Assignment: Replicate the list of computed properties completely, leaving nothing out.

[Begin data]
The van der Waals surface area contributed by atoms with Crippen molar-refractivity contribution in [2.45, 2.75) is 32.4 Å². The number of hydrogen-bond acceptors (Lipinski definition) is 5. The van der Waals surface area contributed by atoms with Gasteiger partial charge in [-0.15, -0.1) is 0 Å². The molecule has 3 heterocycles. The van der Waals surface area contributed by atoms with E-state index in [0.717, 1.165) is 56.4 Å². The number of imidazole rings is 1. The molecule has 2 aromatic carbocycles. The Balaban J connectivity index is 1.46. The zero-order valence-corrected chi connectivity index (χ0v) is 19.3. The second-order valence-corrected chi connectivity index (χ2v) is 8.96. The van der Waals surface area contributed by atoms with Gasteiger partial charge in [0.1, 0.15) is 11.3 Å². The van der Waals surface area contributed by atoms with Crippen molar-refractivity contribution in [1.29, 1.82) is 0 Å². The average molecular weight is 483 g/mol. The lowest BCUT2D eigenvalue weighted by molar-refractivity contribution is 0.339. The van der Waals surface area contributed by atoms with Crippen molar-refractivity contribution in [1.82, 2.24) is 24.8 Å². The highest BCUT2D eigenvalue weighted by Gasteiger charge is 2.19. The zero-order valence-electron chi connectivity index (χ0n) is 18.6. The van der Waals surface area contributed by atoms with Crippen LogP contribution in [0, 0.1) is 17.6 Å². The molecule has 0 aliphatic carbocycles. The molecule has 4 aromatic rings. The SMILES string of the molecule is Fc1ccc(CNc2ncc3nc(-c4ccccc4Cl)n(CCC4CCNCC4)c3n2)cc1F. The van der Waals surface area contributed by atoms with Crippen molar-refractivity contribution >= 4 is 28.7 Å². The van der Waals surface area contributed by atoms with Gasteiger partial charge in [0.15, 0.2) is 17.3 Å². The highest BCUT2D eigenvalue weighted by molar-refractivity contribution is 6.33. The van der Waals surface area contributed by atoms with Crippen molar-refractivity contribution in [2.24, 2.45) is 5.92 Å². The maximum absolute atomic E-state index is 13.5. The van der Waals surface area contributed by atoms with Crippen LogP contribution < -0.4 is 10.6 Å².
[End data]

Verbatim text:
The van der Waals surface area contributed by atoms with Crippen molar-refractivity contribution in [2.45, 2.75) is 32.4 Å². The number of hydrogen-bond acceptors (Lipinski definition) is 5. The van der Waals surface area contributed by atoms with Gasteiger partial charge in [-0.15, -0.1) is 0 Å². The molecule has 3 heterocycles. The van der Waals surface area contributed by atoms with E-state index in [0.717, 1.165) is 56.4 Å². The number of imidazole rings is 1. The molecule has 2 aromatic carbocycles. The Balaban J connectivity index is 1.46. The zero-order valence-corrected chi connectivity index (χ0v) is 19.3. The second-order valence-corrected chi connectivity index (χ2v) is 8.96. The van der Waals surface area contributed by atoms with Gasteiger partial charge in [0.1, 0.15) is 11.3 Å². The van der Waals surface area contributed by atoms with Crippen molar-refractivity contribution in [1.29, 1.82) is 0 Å². The average molecular weight is 483 g/mol. The lowest BCUT2D eigenvalue weighted by molar-refractivity contribution is 0.339. The van der Waals surface area contributed by atoms with Crippen molar-refractivity contribution in [1.82, 2.24) is 24.8 Å². The highest BCUT2D eigenvalue weighted by Gasteiger charge is 2.19. The zero-order valence-electron chi connectivity index (χ0n) is 18.6. The van der Waals surface area contributed by atoms with Crippen LogP contribution in [0, 0.1) is 17.6 Å². The molecule has 0 aliphatic carbocycles. The molecule has 4 aromatic rings. The SMILES string of the molecule is Fc1ccc(CNc2ncc3nc(-c4ccccc4Cl)n(CCC4CCNCC4)c3n2)cc1F. The van der Waals surface area contributed by atoms with Crippen molar-refractivity contribution >= 4 is 28.7 Å². The van der Waals surface area contributed by atoms with Gasteiger partial charge in [0.15, 0.2) is 17.3 Å². The highest BCUT2D eigenvalue weighted by molar-refractivity contribution is 6.33. The van der Waals surface area contributed by atoms with Crippen molar-refractivity contribution in [2.24, 2.45) is 5.92 Å². The maximum absolute atomic E-state index is 13.5. The van der Waals surface area contributed by atoms with Crippen LogP contribution < -0.4 is 10.6 Å².